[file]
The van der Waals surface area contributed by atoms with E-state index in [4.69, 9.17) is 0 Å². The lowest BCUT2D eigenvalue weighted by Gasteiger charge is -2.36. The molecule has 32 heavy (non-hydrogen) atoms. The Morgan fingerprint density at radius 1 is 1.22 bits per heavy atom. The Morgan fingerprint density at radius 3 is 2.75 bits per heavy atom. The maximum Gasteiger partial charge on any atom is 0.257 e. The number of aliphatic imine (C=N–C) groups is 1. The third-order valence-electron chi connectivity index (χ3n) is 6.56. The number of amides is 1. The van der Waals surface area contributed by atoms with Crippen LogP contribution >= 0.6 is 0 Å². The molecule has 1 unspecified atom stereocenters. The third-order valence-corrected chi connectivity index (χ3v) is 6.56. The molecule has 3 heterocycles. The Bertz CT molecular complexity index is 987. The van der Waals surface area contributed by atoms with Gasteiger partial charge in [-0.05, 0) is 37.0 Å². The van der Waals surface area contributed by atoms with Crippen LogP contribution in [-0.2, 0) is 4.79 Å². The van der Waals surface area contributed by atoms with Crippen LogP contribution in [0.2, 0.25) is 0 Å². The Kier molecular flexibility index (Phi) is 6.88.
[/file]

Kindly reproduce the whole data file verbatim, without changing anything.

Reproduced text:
The van der Waals surface area contributed by atoms with E-state index in [4.69, 9.17) is 0 Å². The lowest BCUT2D eigenvalue weighted by Gasteiger charge is -2.36. The molecule has 32 heavy (non-hydrogen) atoms. The Morgan fingerprint density at radius 1 is 1.22 bits per heavy atom. The Morgan fingerprint density at radius 3 is 2.75 bits per heavy atom. The maximum Gasteiger partial charge on any atom is 0.257 e. The number of aliphatic imine (C=N–C) groups is 1. The third-order valence-electron chi connectivity index (χ3n) is 6.56. The number of amides is 1. The van der Waals surface area contributed by atoms with Crippen LogP contribution >= 0.6 is 0 Å². The molecule has 1 unspecified atom stereocenters. The third-order valence-corrected chi connectivity index (χ3v) is 6.56. The molecule has 3 heterocycles. The Bertz CT molecular complexity index is 987. The van der Waals surface area contributed by atoms with Gasteiger partial charge in [-0.05, 0) is 37.0 Å². The van der Waals surface area contributed by atoms with Crippen LogP contribution in [-0.2, 0) is 4.79 Å². The van der Waals surface area contributed by atoms with Crippen LogP contribution in [0.2, 0.25) is 0 Å². The Kier molecular flexibility index (Phi) is 6.88.